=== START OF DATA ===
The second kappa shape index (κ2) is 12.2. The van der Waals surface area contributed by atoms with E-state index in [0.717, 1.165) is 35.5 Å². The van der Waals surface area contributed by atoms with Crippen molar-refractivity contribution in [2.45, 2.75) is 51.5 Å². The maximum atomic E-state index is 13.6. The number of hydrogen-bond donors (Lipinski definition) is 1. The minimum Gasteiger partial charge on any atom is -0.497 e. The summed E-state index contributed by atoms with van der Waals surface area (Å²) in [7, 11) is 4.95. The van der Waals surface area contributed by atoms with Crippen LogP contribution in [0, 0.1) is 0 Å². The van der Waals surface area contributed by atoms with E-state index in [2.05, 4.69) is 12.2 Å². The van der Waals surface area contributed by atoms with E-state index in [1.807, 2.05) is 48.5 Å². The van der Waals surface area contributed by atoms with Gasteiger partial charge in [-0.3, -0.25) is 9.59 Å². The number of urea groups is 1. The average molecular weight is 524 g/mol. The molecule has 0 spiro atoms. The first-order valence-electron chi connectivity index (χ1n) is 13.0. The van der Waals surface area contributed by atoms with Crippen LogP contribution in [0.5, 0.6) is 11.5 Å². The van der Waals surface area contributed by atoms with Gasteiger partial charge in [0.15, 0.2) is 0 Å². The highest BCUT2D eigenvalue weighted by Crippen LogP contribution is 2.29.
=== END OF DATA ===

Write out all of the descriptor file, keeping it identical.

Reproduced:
The second kappa shape index (κ2) is 12.2. The van der Waals surface area contributed by atoms with E-state index in [0.717, 1.165) is 35.5 Å². The van der Waals surface area contributed by atoms with Crippen molar-refractivity contribution in [2.45, 2.75) is 51.5 Å². The maximum atomic E-state index is 13.6. The number of hydrogen-bond donors (Lipinski definition) is 1. The minimum Gasteiger partial charge on any atom is -0.497 e. The summed E-state index contributed by atoms with van der Waals surface area (Å²) in [7, 11) is 4.95. The van der Waals surface area contributed by atoms with Crippen LogP contribution in [0, 0.1) is 0 Å². The van der Waals surface area contributed by atoms with E-state index in [2.05, 4.69) is 12.2 Å². The van der Waals surface area contributed by atoms with E-state index in [1.807, 2.05) is 48.5 Å². The van der Waals surface area contributed by atoms with Gasteiger partial charge in [-0.3, -0.25) is 9.59 Å². The number of urea groups is 1. The average molecular weight is 524 g/mol. The molecule has 0 spiro atoms. The first-order valence-electron chi connectivity index (χ1n) is 13.0. The van der Waals surface area contributed by atoms with Crippen LogP contribution in [0.5, 0.6) is 11.5 Å². The van der Waals surface area contributed by atoms with Gasteiger partial charge in [0.15, 0.2) is 0 Å². The highest BCUT2D eigenvalue weighted by Crippen LogP contribution is 2.29.